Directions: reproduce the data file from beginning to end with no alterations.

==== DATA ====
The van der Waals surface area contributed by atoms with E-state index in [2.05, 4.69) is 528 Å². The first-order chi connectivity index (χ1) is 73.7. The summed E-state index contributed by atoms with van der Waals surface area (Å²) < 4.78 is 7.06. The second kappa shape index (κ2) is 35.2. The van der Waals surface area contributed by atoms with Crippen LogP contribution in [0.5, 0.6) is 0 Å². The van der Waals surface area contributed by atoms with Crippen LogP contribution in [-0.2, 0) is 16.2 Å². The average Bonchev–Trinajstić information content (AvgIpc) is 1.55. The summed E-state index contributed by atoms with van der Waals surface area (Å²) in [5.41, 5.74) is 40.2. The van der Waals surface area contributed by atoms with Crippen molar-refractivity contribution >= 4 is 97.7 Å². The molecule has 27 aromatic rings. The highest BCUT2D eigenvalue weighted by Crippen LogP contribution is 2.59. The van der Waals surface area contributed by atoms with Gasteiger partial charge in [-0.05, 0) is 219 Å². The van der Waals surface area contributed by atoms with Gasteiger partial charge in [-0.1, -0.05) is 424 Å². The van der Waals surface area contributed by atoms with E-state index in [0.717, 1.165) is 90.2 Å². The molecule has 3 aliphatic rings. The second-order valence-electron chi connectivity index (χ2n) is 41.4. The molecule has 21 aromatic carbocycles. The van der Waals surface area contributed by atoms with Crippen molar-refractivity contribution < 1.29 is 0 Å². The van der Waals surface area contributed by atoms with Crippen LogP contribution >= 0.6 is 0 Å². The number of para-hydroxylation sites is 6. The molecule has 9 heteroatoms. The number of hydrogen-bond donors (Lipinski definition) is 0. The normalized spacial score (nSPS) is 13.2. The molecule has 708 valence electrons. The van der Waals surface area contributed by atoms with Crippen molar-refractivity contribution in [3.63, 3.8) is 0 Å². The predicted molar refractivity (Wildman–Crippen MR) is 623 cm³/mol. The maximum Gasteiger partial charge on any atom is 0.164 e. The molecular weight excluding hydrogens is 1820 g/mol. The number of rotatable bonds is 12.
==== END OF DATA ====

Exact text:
The van der Waals surface area contributed by atoms with E-state index in [2.05, 4.69) is 528 Å². The first-order chi connectivity index (χ1) is 73.7. The summed E-state index contributed by atoms with van der Waals surface area (Å²) < 4.78 is 7.06. The second kappa shape index (κ2) is 35.2. The van der Waals surface area contributed by atoms with Crippen LogP contribution in [0.5, 0.6) is 0 Å². The van der Waals surface area contributed by atoms with Crippen LogP contribution in [-0.2, 0) is 16.2 Å². The average Bonchev–Trinajstić information content (AvgIpc) is 1.55. The summed E-state index contributed by atoms with van der Waals surface area (Å²) in [5.41, 5.74) is 40.2. The van der Waals surface area contributed by atoms with Crippen molar-refractivity contribution >= 4 is 97.7 Å². The molecule has 27 aromatic rings. The highest BCUT2D eigenvalue weighted by Crippen LogP contribution is 2.59. The van der Waals surface area contributed by atoms with Gasteiger partial charge in [-0.05, 0) is 219 Å². The van der Waals surface area contributed by atoms with Gasteiger partial charge in [-0.1, -0.05) is 424 Å². The van der Waals surface area contributed by atoms with E-state index in [0.717, 1.165) is 90.2 Å². The molecule has 3 aliphatic rings. The second-order valence-electron chi connectivity index (χ2n) is 41.4. The molecule has 21 aromatic carbocycles. The van der Waals surface area contributed by atoms with Crippen molar-refractivity contribution < 1.29 is 0 Å². The van der Waals surface area contributed by atoms with Crippen LogP contribution >= 0.6 is 0 Å². The number of para-hydroxylation sites is 6. The molecule has 9 heteroatoms. The number of hydrogen-bond donors (Lipinski definition) is 0. The normalized spacial score (nSPS) is 13.2. The molecule has 708 valence electrons. The van der Waals surface area contributed by atoms with Crippen molar-refractivity contribution in [3.63, 3.8) is 0 Å². The predicted molar refractivity (Wildman–Crippen MR) is 623 cm³/mol. The maximum Gasteiger partial charge on any atom is 0.164 e. The molecular weight excluding hydrogens is 1820 g/mol. The number of rotatable bonds is 12.